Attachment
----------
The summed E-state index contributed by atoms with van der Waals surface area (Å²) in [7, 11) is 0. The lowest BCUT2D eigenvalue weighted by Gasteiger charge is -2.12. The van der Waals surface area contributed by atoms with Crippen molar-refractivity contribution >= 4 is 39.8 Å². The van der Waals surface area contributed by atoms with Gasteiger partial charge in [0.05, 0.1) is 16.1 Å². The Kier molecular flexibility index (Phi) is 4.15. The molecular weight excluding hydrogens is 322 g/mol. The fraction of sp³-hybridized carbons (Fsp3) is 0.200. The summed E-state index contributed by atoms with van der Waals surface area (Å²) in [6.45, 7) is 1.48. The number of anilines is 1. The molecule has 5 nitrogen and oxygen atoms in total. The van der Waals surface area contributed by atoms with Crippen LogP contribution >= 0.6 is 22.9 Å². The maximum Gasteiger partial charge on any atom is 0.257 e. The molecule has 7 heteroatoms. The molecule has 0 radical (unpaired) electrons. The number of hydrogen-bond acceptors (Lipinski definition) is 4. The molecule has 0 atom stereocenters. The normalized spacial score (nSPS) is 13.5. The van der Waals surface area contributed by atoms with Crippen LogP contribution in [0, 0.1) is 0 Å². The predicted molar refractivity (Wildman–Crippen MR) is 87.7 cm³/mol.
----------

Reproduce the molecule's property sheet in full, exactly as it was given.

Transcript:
The summed E-state index contributed by atoms with van der Waals surface area (Å²) in [7, 11) is 0. The lowest BCUT2D eigenvalue weighted by Gasteiger charge is -2.12. The van der Waals surface area contributed by atoms with Crippen molar-refractivity contribution >= 4 is 39.8 Å². The van der Waals surface area contributed by atoms with Gasteiger partial charge in [0.05, 0.1) is 16.1 Å². The Kier molecular flexibility index (Phi) is 4.15. The molecular weight excluding hydrogens is 322 g/mol. The fraction of sp³-hybridized carbons (Fsp3) is 0.200. The summed E-state index contributed by atoms with van der Waals surface area (Å²) in [6.45, 7) is 1.48. The number of anilines is 1. The molecule has 5 nitrogen and oxygen atoms in total. The van der Waals surface area contributed by atoms with Crippen LogP contribution >= 0.6 is 22.9 Å². The maximum Gasteiger partial charge on any atom is 0.257 e. The molecule has 7 heteroatoms. The molecule has 0 radical (unpaired) electrons. The number of hydrogen-bond acceptors (Lipinski definition) is 4. The molecule has 0 atom stereocenters. The normalized spacial score (nSPS) is 13.5. The van der Waals surface area contributed by atoms with Crippen LogP contribution in [0, 0.1) is 0 Å². The predicted molar refractivity (Wildman–Crippen MR) is 87.7 cm³/mol.